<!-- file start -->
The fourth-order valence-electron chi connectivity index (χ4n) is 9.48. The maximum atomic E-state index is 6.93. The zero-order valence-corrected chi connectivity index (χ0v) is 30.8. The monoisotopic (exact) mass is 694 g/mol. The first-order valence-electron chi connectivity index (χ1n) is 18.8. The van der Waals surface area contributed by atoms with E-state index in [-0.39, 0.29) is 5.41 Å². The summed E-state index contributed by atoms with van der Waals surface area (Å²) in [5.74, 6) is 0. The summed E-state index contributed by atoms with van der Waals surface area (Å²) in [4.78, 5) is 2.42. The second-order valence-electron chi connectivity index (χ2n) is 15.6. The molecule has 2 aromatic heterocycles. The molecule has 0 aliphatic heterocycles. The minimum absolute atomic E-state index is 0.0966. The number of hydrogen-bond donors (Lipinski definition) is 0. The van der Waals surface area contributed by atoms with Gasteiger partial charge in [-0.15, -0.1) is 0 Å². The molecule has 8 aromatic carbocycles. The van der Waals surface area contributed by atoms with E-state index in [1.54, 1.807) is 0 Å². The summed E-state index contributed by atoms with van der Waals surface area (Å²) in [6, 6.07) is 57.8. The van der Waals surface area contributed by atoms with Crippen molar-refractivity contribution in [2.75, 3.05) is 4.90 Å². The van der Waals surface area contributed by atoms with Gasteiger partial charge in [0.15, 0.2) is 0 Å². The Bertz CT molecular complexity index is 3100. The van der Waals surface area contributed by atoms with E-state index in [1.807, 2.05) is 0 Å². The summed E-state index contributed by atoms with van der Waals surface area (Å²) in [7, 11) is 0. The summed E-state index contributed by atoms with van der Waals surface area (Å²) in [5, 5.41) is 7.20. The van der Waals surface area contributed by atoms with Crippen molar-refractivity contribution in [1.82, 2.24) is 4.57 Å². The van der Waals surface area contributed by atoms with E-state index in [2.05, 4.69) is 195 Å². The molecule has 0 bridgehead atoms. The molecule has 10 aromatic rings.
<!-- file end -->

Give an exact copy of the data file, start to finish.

The fourth-order valence-electron chi connectivity index (χ4n) is 9.48. The maximum atomic E-state index is 6.93. The zero-order valence-corrected chi connectivity index (χ0v) is 30.8. The monoisotopic (exact) mass is 694 g/mol. The first-order valence-electron chi connectivity index (χ1n) is 18.8. The van der Waals surface area contributed by atoms with E-state index in [-0.39, 0.29) is 5.41 Å². The summed E-state index contributed by atoms with van der Waals surface area (Å²) in [5.74, 6) is 0. The summed E-state index contributed by atoms with van der Waals surface area (Å²) in [4.78, 5) is 2.42. The second-order valence-electron chi connectivity index (χ2n) is 15.6. The molecule has 2 aromatic heterocycles. The molecule has 0 aliphatic heterocycles. The minimum absolute atomic E-state index is 0.0966. The number of hydrogen-bond donors (Lipinski definition) is 0. The van der Waals surface area contributed by atoms with Gasteiger partial charge in [-0.15, -0.1) is 0 Å². The molecule has 8 aromatic carbocycles. The van der Waals surface area contributed by atoms with E-state index in [1.54, 1.807) is 0 Å². The summed E-state index contributed by atoms with van der Waals surface area (Å²) in [6, 6.07) is 57.8. The van der Waals surface area contributed by atoms with Crippen molar-refractivity contribution in [2.75, 3.05) is 4.90 Å². The van der Waals surface area contributed by atoms with Gasteiger partial charge in [0.15, 0.2) is 0 Å². The Bertz CT molecular complexity index is 3100. The van der Waals surface area contributed by atoms with E-state index in [1.807, 2.05) is 0 Å². The summed E-state index contributed by atoms with van der Waals surface area (Å²) in [7, 11) is 0. The summed E-state index contributed by atoms with van der Waals surface area (Å²) in [5, 5.41) is 7.20. The van der Waals surface area contributed by atoms with Crippen molar-refractivity contribution in [1.82, 2.24) is 4.57 Å². The van der Waals surface area contributed by atoms with E-state index in [2.05, 4.69) is 195 Å². The molecule has 0 bridgehead atoms. The molecule has 10 aromatic rings.